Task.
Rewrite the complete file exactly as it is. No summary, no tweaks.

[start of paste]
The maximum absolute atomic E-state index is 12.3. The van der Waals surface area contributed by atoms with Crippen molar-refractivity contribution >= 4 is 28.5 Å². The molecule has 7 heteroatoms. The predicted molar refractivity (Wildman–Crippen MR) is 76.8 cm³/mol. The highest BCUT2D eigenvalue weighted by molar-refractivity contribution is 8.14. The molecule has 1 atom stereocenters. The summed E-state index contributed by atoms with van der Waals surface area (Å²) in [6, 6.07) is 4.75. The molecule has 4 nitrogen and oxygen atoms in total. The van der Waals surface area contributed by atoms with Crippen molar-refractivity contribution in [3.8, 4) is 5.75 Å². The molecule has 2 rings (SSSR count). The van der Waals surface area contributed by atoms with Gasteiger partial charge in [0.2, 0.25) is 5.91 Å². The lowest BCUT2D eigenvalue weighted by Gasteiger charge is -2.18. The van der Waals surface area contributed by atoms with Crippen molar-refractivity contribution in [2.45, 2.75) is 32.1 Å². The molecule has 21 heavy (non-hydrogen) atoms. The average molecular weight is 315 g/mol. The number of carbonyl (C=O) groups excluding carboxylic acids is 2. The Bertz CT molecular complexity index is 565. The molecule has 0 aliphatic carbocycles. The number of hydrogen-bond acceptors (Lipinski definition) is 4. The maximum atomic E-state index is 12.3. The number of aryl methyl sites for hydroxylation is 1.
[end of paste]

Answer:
The maximum absolute atomic E-state index is 12.3. The van der Waals surface area contributed by atoms with Crippen molar-refractivity contribution >= 4 is 28.5 Å². The molecule has 7 heteroatoms. The predicted molar refractivity (Wildman–Crippen MR) is 76.8 cm³/mol. The highest BCUT2D eigenvalue weighted by molar-refractivity contribution is 8.14. The molecule has 1 atom stereocenters. The summed E-state index contributed by atoms with van der Waals surface area (Å²) in [6, 6.07) is 4.75. The molecule has 4 nitrogen and oxygen atoms in total. The van der Waals surface area contributed by atoms with Crippen molar-refractivity contribution in [3.8, 4) is 5.75 Å². The molecule has 2 rings (SSSR count). The van der Waals surface area contributed by atoms with Gasteiger partial charge in [0.2, 0.25) is 5.91 Å². The lowest BCUT2D eigenvalue weighted by Gasteiger charge is -2.18. The van der Waals surface area contributed by atoms with Crippen molar-refractivity contribution in [2.45, 2.75) is 32.1 Å². The molecule has 21 heavy (non-hydrogen) atoms. The average molecular weight is 315 g/mol. The number of carbonyl (C=O) groups excluding carboxylic acids is 2. The Bertz CT molecular complexity index is 565. The molecule has 0 aliphatic carbocycles. The number of hydrogen-bond acceptors (Lipinski definition) is 4. The maximum atomic E-state index is 12.3. The number of aryl methyl sites for hydroxylation is 1.